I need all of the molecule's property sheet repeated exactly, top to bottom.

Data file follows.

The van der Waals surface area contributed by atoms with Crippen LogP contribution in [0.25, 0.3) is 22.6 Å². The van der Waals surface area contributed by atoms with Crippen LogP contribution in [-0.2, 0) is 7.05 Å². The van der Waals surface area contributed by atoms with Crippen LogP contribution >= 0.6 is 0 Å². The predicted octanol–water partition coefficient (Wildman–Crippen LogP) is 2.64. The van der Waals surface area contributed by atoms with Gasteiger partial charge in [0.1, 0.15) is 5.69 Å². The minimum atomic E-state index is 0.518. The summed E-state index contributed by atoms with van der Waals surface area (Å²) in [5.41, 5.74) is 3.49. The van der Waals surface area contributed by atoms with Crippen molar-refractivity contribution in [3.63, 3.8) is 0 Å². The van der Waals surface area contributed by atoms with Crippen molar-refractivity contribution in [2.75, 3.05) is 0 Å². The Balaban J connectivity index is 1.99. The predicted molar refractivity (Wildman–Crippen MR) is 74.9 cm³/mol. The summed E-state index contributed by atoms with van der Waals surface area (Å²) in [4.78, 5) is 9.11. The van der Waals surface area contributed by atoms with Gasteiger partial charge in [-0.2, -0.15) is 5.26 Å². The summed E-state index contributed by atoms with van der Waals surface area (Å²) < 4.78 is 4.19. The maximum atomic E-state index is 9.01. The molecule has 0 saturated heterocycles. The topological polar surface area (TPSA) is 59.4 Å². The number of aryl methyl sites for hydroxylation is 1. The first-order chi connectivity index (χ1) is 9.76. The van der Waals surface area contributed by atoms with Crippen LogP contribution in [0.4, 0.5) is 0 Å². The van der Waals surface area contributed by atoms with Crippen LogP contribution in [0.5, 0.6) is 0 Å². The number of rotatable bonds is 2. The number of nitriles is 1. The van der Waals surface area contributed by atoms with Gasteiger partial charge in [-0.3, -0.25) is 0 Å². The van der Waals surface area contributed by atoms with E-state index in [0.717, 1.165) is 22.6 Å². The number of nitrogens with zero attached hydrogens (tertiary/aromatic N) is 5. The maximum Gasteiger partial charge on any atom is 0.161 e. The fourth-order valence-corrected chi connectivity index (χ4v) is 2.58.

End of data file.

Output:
The van der Waals surface area contributed by atoms with Crippen LogP contribution in [0.25, 0.3) is 22.6 Å². The van der Waals surface area contributed by atoms with Crippen LogP contribution in [-0.2, 0) is 7.05 Å². The van der Waals surface area contributed by atoms with Crippen LogP contribution >= 0.6 is 0 Å². The predicted octanol–water partition coefficient (Wildman–Crippen LogP) is 2.64. The van der Waals surface area contributed by atoms with Gasteiger partial charge in [0.1, 0.15) is 5.69 Å². The minimum atomic E-state index is 0.518. The summed E-state index contributed by atoms with van der Waals surface area (Å²) in [5.41, 5.74) is 3.49. The van der Waals surface area contributed by atoms with Crippen molar-refractivity contribution in [3.63, 3.8) is 0 Å². The van der Waals surface area contributed by atoms with Crippen molar-refractivity contribution in [2.75, 3.05) is 0 Å². The Balaban J connectivity index is 1.99. The predicted molar refractivity (Wildman–Crippen MR) is 74.9 cm³/mol. The summed E-state index contributed by atoms with van der Waals surface area (Å²) in [4.78, 5) is 9.11. The van der Waals surface area contributed by atoms with Gasteiger partial charge in [-0.2, -0.15) is 5.26 Å². The summed E-state index contributed by atoms with van der Waals surface area (Å²) < 4.78 is 4.19. The maximum atomic E-state index is 9.01. The molecule has 0 saturated heterocycles. The topological polar surface area (TPSA) is 59.4 Å². The number of aryl methyl sites for hydroxylation is 1. The first-order chi connectivity index (χ1) is 9.76. The van der Waals surface area contributed by atoms with Crippen LogP contribution in [0.4, 0.5) is 0 Å². The van der Waals surface area contributed by atoms with Crippen LogP contribution in [0.5, 0.6) is 0 Å². The number of rotatable bonds is 2. The number of nitriles is 1. The van der Waals surface area contributed by atoms with Gasteiger partial charge in [-0.3, -0.25) is 0 Å². The van der Waals surface area contributed by atoms with E-state index in [0.717, 1.165) is 22.6 Å². The number of nitrogens with zero attached hydrogens (tertiary/aromatic N) is 5. The maximum Gasteiger partial charge on any atom is 0.161 e. The fourth-order valence-corrected chi connectivity index (χ4v) is 2.58.